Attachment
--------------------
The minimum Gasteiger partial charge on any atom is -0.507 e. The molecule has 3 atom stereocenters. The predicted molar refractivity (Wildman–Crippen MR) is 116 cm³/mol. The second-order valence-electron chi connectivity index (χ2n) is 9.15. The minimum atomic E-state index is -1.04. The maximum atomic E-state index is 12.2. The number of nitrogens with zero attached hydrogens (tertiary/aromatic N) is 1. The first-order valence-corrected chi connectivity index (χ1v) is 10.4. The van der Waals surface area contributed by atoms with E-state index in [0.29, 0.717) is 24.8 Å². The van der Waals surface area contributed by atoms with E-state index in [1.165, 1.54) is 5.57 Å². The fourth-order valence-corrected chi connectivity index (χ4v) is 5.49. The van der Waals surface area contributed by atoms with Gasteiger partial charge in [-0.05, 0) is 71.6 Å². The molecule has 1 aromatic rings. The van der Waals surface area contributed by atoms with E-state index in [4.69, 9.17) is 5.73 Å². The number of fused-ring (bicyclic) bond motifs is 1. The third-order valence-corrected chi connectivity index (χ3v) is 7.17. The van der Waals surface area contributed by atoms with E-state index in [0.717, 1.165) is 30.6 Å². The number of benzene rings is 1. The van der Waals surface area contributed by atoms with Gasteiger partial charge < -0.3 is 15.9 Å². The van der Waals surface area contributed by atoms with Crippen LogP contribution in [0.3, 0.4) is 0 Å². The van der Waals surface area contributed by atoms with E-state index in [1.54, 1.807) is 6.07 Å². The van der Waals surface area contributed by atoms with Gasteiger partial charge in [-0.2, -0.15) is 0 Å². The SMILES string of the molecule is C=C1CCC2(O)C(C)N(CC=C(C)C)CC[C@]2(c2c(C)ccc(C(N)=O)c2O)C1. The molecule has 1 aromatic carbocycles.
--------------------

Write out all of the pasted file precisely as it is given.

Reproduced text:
The minimum Gasteiger partial charge on any atom is -0.507 e. The molecule has 3 atom stereocenters. The predicted molar refractivity (Wildman–Crippen MR) is 116 cm³/mol. The second-order valence-electron chi connectivity index (χ2n) is 9.15. The minimum atomic E-state index is -1.04. The maximum atomic E-state index is 12.2. The number of nitrogens with zero attached hydrogens (tertiary/aromatic N) is 1. The first-order valence-corrected chi connectivity index (χ1v) is 10.4. The van der Waals surface area contributed by atoms with E-state index in [0.29, 0.717) is 24.8 Å². The van der Waals surface area contributed by atoms with E-state index in [1.165, 1.54) is 5.57 Å². The fourth-order valence-corrected chi connectivity index (χ4v) is 5.49. The van der Waals surface area contributed by atoms with Gasteiger partial charge in [-0.05, 0) is 71.6 Å². The molecule has 1 aromatic rings. The van der Waals surface area contributed by atoms with E-state index in [4.69, 9.17) is 5.73 Å². The number of fused-ring (bicyclic) bond motifs is 1. The third-order valence-corrected chi connectivity index (χ3v) is 7.17. The van der Waals surface area contributed by atoms with E-state index in [0.717, 1.165) is 30.6 Å². The number of benzene rings is 1. The van der Waals surface area contributed by atoms with Gasteiger partial charge < -0.3 is 15.9 Å². The van der Waals surface area contributed by atoms with Crippen LogP contribution in [0.3, 0.4) is 0 Å². The van der Waals surface area contributed by atoms with E-state index in [1.54, 1.807) is 6.07 Å². The van der Waals surface area contributed by atoms with Gasteiger partial charge in [-0.2, -0.15) is 0 Å². The SMILES string of the molecule is C=C1CCC2(O)C(C)N(CC=C(C)C)CC[C@]2(c2c(C)ccc(C(N)=O)c2O)C1. The molecule has 1 aromatic carbocycles.